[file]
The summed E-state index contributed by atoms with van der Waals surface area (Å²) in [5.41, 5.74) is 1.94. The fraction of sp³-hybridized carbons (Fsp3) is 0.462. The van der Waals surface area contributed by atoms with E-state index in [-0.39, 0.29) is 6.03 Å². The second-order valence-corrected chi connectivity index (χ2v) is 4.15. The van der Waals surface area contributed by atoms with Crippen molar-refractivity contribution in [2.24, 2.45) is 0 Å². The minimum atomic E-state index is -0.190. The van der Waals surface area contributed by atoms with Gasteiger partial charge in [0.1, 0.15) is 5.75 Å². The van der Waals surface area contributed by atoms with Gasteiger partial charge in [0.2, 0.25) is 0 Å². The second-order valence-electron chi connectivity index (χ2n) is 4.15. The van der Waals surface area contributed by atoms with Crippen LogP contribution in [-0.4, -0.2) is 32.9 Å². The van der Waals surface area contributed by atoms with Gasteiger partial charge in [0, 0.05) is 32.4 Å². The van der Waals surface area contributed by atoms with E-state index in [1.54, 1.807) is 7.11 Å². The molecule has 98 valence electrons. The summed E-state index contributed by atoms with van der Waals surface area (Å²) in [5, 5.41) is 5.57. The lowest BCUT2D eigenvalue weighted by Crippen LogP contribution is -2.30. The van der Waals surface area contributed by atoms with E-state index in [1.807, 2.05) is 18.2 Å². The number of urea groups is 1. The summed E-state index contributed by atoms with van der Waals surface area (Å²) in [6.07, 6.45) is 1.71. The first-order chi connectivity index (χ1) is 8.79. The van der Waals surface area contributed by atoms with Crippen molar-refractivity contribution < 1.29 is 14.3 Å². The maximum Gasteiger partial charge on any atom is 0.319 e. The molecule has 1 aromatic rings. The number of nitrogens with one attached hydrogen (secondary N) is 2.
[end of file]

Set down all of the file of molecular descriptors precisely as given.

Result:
The summed E-state index contributed by atoms with van der Waals surface area (Å²) in [5.41, 5.74) is 1.94. The fraction of sp³-hybridized carbons (Fsp3) is 0.462. The van der Waals surface area contributed by atoms with E-state index in [-0.39, 0.29) is 6.03 Å². The second-order valence-corrected chi connectivity index (χ2v) is 4.15. The van der Waals surface area contributed by atoms with Crippen molar-refractivity contribution in [2.24, 2.45) is 0 Å². The minimum atomic E-state index is -0.190. The van der Waals surface area contributed by atoms with Gasteiger partial charge in [0.1, 0.15) is 5.75 Å². The van der Waals surface area contributed by atoms with Gasteiger partial charge in [0.2, 0.25) is 0 Å². The second-order valence-electron chi connectivity index (χ2n) is 4.15. The van der Waals surface area contributed by atoms with Crippen LogP contribution in [-0.4, -0.2) is 32.9 Å². The van der Waals surface area contributed by atoms with Gasteiger partial charge in [0, 0.05) is 32.4 Å². The van der Waals surface area contributed by atoms with E-state index in [1.54, 1.807) is 7.11 Å². The molecule has 98 valence electrons. The summed E-state index contributed by atoms with van der Waals surface area (Å²) in [5, 5.41) is 5.57. The lowest BCUT2D eigenvalue weighted by Crippen LogP contribution is -2.30. The van der Waals surface area contributed by atoms with E-state index in [1.807, 2.05) is 18.2 Å². The number of urea groups is 1. The summed E-state index contributed by atoms with van der Waals surface area (Å²) in [6.07, 6.45) is 1.71. The first-order chi connectivity index (χ1) is 8.79. The van der Waals surface area contributed by atoms with Crippen molar-refractivity contribution < 1.29 is 14.3 Å². The maximum Gasteiger partial charge on any atom is 0.319 e. The molecule has 1 aromatic rings. The number of nitrogens with one attached hydrogen (secondary N) is 2.